Legal action is a slow process. Public servants like police and teachers are sometimes suspended with full pay while an investigation proceeds, to protect both the public and the people charged. However doctors continue to practice while they are investigated.
For example a cardiologist was charged by a whistleblower suit in July 2011, and the entire suit was secret for 3½ years, while the Justice Department investigated until December 2014. At that point the suit became public, but the evidence will only come out in a trial. The trial may happen in 2015 or 2016 unless it is settled before then. Meanwhile the doctor continues to practice and in 2012 Medicare paid him four times as much as any other cardiologist. Investigations and trials are slow, since they hinge on dueling judgments by different experts.
While investigations proceed, consumer reviews provide one way for potential patients to hear about concerns. Other doctors in the area may be another source, but 60% of male doctors and 67% of female doctors do not necessarily tell patients when another doctor is substandard (they fear retaliation). 9% of doctors do not tell patients about mistakes which harm them.
Some state boards provide information on malpractice suits as well as disciplinary actions in the DocInfo and DocFinder lists, but usually patients have to search the web or state court records. Each state has its own system for searching court records. Malpractice suits are often settled without a real finding of who was right, since the participants cannot predict which expert a jury will believe.
Lawsuits against makers of drugs and devices are summarized at DrugDangers.com, which is maintained by a law firm. Most are in state courts.
Federal court records (such as Medicare fraud) are easily searchable at Pacer (Public Access to Court Electronic Records, 10 cents/page. $2.40 per audio file of court hearings). Even malpractice cases can appear in federal court when patients and medical suppliers are in different states.
A free archive holds many Pacer records, and Pacer cancels costs under $15 per calendar quarter, so you can do most simple searches without cost.
The doctors indicted by Medicare's fraud team appear in Pacer. The highest-volume surgeon for knee replacements is in Pacer as a co-defendant in one federal case in 2014, which became part of a settlement agreement. Patients can ask for information and decide if it matters to them.
The weight loss surgeons reported by the LA Times are in Pacer because of a 2012 whistleblower suit and a suit by the same surgeons against a health insurer. Of two doctors named in the NY Times article on heart surgery, one is in Pacer since he sued the hospital for suspending him; the other is not. The spine surgeon reported by the Washington Post does not appear in Pacer, since the whistleblower suit was filed against the hospital. The three surgeons named by USA Today all appear in Pacer. The cardiologist named by the Justice Department in 2015 appeared in Pacer starting December 22, 2014.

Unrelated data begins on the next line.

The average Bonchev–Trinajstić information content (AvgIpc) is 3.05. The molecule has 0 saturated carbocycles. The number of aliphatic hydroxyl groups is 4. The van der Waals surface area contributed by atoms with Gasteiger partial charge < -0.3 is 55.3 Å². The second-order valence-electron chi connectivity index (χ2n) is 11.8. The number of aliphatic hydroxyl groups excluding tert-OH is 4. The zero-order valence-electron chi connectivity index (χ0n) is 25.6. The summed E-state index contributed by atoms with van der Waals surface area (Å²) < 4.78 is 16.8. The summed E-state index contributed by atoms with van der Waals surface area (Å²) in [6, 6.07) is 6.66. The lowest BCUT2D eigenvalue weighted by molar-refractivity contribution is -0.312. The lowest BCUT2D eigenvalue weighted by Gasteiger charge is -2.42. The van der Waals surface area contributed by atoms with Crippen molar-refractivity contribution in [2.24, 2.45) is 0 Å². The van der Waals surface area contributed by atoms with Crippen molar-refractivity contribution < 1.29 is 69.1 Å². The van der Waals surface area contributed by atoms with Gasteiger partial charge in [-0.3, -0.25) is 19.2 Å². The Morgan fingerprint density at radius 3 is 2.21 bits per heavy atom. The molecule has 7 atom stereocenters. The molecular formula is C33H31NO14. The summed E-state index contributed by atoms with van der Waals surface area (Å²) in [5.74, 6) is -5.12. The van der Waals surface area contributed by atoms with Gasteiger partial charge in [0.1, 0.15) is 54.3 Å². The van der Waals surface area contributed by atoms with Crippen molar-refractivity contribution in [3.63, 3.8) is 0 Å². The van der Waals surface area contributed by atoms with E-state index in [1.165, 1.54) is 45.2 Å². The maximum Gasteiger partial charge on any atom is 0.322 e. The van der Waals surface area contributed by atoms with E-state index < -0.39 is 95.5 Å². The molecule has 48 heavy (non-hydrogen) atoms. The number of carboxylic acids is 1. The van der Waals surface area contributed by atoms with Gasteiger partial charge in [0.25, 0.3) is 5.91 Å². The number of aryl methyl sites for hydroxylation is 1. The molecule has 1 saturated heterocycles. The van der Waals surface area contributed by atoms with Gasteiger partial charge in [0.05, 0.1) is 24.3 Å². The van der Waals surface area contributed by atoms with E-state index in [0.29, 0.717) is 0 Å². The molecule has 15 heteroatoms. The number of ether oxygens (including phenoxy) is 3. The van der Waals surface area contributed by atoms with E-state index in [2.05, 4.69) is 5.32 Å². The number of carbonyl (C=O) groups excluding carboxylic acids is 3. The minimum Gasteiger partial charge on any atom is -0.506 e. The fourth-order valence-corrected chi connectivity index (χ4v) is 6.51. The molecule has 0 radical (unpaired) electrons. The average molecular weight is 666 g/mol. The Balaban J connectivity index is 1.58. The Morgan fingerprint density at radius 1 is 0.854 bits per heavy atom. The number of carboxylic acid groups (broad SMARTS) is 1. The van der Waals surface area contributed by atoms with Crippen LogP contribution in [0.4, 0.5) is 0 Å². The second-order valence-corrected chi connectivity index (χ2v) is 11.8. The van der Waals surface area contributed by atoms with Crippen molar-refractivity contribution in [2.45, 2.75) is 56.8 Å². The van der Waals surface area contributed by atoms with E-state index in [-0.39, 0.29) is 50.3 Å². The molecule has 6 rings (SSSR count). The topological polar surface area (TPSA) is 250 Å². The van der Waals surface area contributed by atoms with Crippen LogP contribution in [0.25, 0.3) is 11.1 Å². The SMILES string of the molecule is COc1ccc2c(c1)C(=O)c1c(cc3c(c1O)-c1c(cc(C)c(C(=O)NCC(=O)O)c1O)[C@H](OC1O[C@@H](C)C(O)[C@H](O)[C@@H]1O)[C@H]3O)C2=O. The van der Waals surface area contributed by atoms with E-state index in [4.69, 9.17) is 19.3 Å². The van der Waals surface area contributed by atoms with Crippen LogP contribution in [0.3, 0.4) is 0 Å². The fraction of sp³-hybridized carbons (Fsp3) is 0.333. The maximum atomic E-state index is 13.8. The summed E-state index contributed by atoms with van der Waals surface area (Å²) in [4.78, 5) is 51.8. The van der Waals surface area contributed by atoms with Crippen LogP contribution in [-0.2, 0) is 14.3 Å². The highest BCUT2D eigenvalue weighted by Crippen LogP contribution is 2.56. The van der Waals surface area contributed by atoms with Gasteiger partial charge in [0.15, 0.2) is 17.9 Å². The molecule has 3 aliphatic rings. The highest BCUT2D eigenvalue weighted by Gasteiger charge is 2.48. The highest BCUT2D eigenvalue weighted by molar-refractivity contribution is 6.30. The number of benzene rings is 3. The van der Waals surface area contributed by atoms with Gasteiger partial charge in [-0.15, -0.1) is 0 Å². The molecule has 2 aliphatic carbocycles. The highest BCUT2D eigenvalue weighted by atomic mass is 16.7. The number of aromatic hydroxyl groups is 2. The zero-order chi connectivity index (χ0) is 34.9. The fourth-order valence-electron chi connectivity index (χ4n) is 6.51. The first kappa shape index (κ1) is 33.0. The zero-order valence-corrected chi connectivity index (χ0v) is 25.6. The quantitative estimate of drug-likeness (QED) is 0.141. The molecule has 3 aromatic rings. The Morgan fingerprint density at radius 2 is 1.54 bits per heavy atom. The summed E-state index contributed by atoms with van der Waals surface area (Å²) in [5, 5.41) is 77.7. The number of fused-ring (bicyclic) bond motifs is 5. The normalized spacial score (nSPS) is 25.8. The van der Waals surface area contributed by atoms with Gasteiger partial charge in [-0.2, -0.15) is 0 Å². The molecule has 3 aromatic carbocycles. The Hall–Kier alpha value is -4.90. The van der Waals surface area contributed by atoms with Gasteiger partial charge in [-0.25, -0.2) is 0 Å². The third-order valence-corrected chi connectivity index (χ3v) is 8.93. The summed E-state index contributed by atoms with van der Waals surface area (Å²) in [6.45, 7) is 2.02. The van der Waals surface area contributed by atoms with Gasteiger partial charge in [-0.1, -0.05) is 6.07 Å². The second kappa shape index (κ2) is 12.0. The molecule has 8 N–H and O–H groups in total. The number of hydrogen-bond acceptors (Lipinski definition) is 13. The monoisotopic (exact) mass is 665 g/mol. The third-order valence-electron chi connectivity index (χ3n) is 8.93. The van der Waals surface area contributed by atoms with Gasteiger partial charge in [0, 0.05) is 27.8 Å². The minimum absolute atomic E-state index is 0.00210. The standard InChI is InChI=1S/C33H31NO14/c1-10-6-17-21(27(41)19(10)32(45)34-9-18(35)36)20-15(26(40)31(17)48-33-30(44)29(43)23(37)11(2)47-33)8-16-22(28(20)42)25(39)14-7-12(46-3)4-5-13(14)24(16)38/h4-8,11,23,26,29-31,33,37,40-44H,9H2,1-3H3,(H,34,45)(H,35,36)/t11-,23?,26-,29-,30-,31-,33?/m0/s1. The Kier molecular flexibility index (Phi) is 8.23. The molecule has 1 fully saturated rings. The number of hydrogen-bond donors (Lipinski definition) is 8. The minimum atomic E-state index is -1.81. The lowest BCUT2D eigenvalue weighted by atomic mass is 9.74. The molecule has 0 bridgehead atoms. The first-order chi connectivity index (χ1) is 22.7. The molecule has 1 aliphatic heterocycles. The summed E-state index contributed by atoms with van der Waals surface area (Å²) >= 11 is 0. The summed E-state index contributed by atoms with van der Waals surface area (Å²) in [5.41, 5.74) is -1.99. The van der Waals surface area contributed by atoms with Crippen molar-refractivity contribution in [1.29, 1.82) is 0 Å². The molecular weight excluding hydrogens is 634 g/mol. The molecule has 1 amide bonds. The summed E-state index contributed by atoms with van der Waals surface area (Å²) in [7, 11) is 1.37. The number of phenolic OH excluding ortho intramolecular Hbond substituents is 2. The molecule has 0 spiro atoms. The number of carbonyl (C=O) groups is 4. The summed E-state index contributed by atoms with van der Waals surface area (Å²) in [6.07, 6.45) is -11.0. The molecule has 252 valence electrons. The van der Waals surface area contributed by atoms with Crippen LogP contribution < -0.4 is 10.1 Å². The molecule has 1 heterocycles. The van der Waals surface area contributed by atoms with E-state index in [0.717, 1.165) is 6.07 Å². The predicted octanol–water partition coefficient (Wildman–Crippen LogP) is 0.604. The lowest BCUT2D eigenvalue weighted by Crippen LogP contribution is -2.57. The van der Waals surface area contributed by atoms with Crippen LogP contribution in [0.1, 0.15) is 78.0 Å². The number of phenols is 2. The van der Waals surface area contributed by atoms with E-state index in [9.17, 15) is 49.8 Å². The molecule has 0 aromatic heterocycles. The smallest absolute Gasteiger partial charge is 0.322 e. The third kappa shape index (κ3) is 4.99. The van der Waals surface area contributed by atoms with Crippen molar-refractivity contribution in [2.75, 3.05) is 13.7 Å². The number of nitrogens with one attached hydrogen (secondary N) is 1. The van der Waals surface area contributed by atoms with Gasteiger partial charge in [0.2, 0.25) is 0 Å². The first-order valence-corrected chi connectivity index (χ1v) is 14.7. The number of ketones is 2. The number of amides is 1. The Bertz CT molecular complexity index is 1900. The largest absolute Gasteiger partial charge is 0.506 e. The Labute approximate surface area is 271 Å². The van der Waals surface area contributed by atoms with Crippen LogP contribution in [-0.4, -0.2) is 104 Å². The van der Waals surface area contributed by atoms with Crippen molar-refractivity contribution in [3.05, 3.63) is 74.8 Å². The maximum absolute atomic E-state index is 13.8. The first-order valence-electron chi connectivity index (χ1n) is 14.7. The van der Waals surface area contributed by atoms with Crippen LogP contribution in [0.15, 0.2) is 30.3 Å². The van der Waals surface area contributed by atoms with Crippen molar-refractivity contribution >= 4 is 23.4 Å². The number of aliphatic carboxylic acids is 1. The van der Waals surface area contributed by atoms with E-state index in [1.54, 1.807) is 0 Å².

Thus Pacer provides a lot of information, though not a complete list of problems. Searches cost 10 to 50 cents, depending on length. Once you find a case, the "Case Summary" tells you the parties and their lawyers; the "History/Documents" lists documents. I usually click that and then select "Only events with documents" and "Display docket text." From the resulting list you can click the number in front of any document to see its cost and decide whether to view and print it. There's no extra cost for going back to look at a document you already paid for in the same session, though repeating a search costs money, since they do a new search each time.
There is a far more complete list of problem doctors which Congress does not want you to see. The National Practitioner Data Bank lists "800,000 license and hospital disciplinary reports and past malpractice payment reports for clinicians" 1990-2014. Congress forbids showing the list to patients or referring doctors. The federal government shows the list to those it thinks "need to know the most - the hospitals that are considering hiring [doctors] or the licensing board." Malpractice attorneys point out its gaps, but still would find access useful in building cases. There is a public version without names and addresses if you agree to their Data Use Agreement, and a 2011 version without that agreement, but still lacking names and addresses. The size of the list ranges from 900 adverse actions in Hawaii to 50,000 in Texas over the last decade. Several reporters have used the list for stories. Public Citizen used it to summarize doctor's sexual misconduct, and found that Canada has much better reporting and that many state medical boards let doctors continue to practice after hospitals discipline them.
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